In a recent speech centering on the economy, Joe Biden asked Congress to pass a new relief package – including a second stimulus check – and stated that he would sign the HEROES Act into law. Just one problem: Biden can’t sign anything until he takes office in 2021.
Since summer, when congressional talks about a follow-up economic-assistance package began in earnest, Digital Music News has provided regular updates on the progress of a potential second stimulus check. Meanwhile, most Americans have blown through their first stimulus checks, and many desperately need cash as lockdowns continue.
The impact on the live event sector has been pronounced. With crowd-based live events still on hold due to COVID health concerns and lockdown measures, more than a few musicians and behind-the-scenes professionals are without regular income and stand to benefit from a new stimulus payment.
“Right now, Congress should come together to pass a COVID-relief package like the HEROES Act that the House passed six months ago,” Biden said. “I would pass the HEROES Act. It has all the money and capacity to take care of each of those things. Now, now. Not tomorrow. Now.”
Sounds like a plan, though of course Biden can’t proceed until he’s actually in the White House. Which means that if Trump isn’t able to reach any compromises, checks won’t be mailed until February of 2021 at the absolute earliest.
The $3 trillion HEROES Act, which the House originally passed in May, includes a second stimulus check, aid for state and local governments, expanded federal unemployment bonuses, and more. Senate Majority Leader Mitch McConnell declared the legislation “dead on arrival,” however, and Republicans are pushing for a less expensive and more targeted relief bill (or series of smaller packages).
In a recent tweet, published following Joe Biden’s above-noted remarks, Mitch McConnell made clear that his stance on the HEROES Act hasn’t changed. Consequently, the same underlying disagreements that have produced the ongoing months-long deadlock must be overcome.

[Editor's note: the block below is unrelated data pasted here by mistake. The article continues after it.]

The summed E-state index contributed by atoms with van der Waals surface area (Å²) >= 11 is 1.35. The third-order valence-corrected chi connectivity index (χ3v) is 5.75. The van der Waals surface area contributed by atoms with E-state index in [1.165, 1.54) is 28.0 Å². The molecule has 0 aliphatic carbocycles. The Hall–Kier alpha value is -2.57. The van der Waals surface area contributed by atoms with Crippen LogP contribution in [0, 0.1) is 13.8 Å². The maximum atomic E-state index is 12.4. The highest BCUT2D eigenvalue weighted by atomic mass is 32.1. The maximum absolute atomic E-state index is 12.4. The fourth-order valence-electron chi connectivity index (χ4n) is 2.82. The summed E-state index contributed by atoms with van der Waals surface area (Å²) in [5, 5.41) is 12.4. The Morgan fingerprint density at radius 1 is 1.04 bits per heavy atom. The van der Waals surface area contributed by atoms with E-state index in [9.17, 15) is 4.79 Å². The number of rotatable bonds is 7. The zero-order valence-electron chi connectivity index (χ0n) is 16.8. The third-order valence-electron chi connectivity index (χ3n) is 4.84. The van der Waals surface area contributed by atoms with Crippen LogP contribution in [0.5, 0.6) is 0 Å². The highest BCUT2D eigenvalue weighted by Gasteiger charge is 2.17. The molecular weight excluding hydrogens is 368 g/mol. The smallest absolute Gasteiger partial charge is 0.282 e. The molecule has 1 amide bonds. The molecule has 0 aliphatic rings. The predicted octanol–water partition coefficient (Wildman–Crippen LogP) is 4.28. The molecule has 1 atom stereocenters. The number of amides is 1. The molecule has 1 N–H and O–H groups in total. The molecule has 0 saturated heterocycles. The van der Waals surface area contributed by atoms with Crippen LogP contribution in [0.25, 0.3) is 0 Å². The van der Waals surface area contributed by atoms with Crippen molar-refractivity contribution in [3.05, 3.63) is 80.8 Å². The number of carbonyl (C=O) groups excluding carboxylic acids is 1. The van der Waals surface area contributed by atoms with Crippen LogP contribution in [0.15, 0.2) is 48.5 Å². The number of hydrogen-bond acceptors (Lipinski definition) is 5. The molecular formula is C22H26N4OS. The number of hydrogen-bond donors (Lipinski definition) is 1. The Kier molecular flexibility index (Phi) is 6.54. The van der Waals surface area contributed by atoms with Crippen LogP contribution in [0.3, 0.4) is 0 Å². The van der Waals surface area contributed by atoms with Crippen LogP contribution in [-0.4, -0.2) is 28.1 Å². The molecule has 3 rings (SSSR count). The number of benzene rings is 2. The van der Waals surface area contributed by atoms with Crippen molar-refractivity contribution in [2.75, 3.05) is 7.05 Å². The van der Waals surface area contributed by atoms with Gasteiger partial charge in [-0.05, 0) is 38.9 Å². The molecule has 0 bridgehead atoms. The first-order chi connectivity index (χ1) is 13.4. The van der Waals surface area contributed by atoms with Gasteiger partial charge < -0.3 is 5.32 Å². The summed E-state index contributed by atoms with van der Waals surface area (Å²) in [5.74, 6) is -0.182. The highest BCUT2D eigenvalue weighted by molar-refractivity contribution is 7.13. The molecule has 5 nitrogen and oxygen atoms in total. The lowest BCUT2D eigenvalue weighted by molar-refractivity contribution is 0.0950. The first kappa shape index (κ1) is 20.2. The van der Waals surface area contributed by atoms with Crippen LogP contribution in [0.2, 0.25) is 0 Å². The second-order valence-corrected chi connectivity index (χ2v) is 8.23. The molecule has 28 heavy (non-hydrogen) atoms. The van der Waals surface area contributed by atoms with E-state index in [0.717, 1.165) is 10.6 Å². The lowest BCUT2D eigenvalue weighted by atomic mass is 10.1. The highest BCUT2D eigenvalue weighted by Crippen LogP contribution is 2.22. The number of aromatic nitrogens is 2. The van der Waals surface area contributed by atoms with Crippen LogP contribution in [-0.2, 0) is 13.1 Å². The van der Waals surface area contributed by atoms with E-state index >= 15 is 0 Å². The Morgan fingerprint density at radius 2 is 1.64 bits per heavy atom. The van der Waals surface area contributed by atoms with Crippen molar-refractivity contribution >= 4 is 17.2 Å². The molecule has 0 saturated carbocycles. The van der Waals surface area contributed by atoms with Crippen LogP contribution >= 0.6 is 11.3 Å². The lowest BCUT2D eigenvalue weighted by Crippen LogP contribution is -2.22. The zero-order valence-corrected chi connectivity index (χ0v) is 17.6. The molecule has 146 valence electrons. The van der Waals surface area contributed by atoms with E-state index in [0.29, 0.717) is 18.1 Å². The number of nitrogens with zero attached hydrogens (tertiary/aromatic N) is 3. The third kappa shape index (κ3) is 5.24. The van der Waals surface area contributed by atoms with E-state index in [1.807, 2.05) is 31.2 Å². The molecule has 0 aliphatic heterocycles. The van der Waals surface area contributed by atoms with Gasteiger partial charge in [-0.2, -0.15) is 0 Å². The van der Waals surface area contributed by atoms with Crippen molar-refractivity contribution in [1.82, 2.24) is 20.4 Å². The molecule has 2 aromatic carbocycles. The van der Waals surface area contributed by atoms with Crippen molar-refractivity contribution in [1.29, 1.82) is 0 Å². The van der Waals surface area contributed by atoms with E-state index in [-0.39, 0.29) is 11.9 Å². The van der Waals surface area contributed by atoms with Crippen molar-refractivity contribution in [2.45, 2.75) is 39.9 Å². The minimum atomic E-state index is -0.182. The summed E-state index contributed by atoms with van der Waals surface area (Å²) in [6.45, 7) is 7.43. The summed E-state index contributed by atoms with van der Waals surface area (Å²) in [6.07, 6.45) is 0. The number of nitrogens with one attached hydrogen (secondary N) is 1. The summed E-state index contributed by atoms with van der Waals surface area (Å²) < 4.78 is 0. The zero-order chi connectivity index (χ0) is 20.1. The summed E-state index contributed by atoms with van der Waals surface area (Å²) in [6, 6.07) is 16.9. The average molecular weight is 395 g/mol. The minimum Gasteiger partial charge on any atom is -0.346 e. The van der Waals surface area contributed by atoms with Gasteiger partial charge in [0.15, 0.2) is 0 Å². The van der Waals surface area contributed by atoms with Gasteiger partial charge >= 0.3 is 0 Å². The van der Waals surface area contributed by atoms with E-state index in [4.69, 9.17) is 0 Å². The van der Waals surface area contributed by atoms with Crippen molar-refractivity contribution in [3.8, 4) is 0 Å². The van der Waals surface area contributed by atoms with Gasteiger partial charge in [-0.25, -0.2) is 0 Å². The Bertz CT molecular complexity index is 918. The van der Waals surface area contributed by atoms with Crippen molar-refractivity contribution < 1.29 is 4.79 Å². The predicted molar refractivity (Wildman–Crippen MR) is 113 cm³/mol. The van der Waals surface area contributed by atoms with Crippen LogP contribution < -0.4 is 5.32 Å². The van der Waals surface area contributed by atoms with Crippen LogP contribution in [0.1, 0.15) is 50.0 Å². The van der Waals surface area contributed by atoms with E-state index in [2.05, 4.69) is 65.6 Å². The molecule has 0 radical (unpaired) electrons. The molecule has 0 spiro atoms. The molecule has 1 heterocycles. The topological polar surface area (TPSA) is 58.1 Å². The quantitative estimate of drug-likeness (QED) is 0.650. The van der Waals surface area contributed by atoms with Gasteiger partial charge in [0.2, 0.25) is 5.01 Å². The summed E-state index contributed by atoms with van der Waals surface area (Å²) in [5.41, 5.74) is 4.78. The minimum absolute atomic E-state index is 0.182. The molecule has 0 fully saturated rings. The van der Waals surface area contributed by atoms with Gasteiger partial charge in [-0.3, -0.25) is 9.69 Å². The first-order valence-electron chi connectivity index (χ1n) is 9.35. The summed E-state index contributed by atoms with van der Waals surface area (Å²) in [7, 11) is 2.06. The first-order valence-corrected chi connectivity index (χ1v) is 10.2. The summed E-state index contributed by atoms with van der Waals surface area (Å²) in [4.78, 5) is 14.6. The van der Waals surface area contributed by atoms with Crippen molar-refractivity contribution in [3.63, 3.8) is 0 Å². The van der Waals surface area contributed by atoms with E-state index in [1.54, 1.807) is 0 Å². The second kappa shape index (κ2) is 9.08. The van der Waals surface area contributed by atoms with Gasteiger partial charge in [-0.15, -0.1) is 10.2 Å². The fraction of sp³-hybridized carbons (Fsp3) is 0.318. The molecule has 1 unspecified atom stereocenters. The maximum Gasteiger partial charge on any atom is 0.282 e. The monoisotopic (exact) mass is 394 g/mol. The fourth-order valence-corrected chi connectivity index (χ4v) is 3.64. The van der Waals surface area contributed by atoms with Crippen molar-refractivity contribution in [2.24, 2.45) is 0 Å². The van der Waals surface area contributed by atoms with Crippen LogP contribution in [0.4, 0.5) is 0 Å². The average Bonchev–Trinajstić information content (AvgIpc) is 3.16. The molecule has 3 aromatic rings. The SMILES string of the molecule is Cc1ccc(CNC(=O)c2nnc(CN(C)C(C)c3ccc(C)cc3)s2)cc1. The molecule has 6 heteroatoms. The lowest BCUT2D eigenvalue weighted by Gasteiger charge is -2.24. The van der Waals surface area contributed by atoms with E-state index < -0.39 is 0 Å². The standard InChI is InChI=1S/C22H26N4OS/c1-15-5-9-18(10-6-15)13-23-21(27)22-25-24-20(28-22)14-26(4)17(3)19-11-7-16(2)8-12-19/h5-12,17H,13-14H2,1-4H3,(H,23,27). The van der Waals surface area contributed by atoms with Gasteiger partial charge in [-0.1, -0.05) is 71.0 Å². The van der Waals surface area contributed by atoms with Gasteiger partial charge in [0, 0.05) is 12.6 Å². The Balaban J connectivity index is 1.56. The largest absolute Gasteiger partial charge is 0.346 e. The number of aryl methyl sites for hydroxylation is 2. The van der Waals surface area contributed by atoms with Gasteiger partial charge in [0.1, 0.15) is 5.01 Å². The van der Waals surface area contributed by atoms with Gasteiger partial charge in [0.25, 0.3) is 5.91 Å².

Georgia’s January Senate runoff races are also worth bearing in mind, as is Senator Joe Manchin’s stating that he doesn’t “support that amount that they’re putting towards different areas” in the HEROES Act.
More broadly, though, lawmakers from both parties have accepted the core idea of sending out a second stimulus check. And eligibility-wise, evidence suggests that the proposed federal-government payments will have about the same requirements as the CARES Act’s stimulus checks did.
Single taxpayers who earn less than $75,000 would receive the full $1,200 payment, while individuals who take home more than the figure but less than $99,000 per year would get smaller checks, depending upon their exact income. The stimulus-check benchmarks are the same for married couples (who would receive $2,400 if they earn under $150,000 combined).
Supplemental $500 payments for dependents will also remain the same, under the current stimulus-package bills, with the key exception of new $500-per-dependent compensation for adults. In other words, second stimulus check recipients would receive $500 for each of their minor or adult dependents (not solely minors, as was the case with the CARES Act) on top of the core $1,200 payment.